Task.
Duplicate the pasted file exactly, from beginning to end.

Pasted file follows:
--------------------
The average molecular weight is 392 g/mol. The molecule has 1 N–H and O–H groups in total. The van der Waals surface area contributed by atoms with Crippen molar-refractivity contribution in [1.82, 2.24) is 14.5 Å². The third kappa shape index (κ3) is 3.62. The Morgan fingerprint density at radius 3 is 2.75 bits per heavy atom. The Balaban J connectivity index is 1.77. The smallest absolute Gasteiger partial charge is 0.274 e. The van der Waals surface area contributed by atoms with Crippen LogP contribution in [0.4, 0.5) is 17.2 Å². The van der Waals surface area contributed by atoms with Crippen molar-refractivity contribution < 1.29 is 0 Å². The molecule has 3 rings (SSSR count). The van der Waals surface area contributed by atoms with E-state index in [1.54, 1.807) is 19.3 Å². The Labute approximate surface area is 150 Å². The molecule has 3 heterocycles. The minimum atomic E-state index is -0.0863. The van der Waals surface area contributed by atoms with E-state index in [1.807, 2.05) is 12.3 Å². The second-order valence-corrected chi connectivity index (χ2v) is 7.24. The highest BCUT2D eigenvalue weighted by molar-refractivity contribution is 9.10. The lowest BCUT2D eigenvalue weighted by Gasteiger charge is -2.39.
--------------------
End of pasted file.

The average molecular weight is 392 g/mol. The molecule has 1 N–H and O–H groups in total. The van der Waals surface area contributed by atoms with Crippen molar-refractivity contribution in [1.82, 2.24) is 14.5 Å². The third kappa shape index (κ3) is 3.62. The Morgan fingerprint density at radius 3 is 2.75 bits per heavy atom. The Balaban J connectivity index is 1.77. The smallest absolute Gasteiger partial charge is 0.274 e. The van der Waals surface area contributed by atoms with Crippen LogP contribution in [0.4, 0.5) is 17.2 Å². The van der Waals surface area contributed by atoms with Crippen molar-refractivity contribution < 1.29 is 0 Å². The molecule has 3 rings (SSSR count). The van der Waals surface area contributed by atoms with E-state index in [1.54, 1.807) is 19.3 Å². The Labute approximate surface area is 150 Å². The molecule has 3 heterocycles. The minimum atomic E-state index is -0.0863. The van der Waals surface area contributed by atoms with E-state index in [1.807, 2.05) is 12.3 Å². The second-order valence-corrected chi connectivity index (χ2v) is 7.24. The highest BCUT2D eigenvalue weighted by molar-refractivity contribution is 9.10. The lowest BCUT2D eigenvalue weighted by Gasteiger charge is -2.39.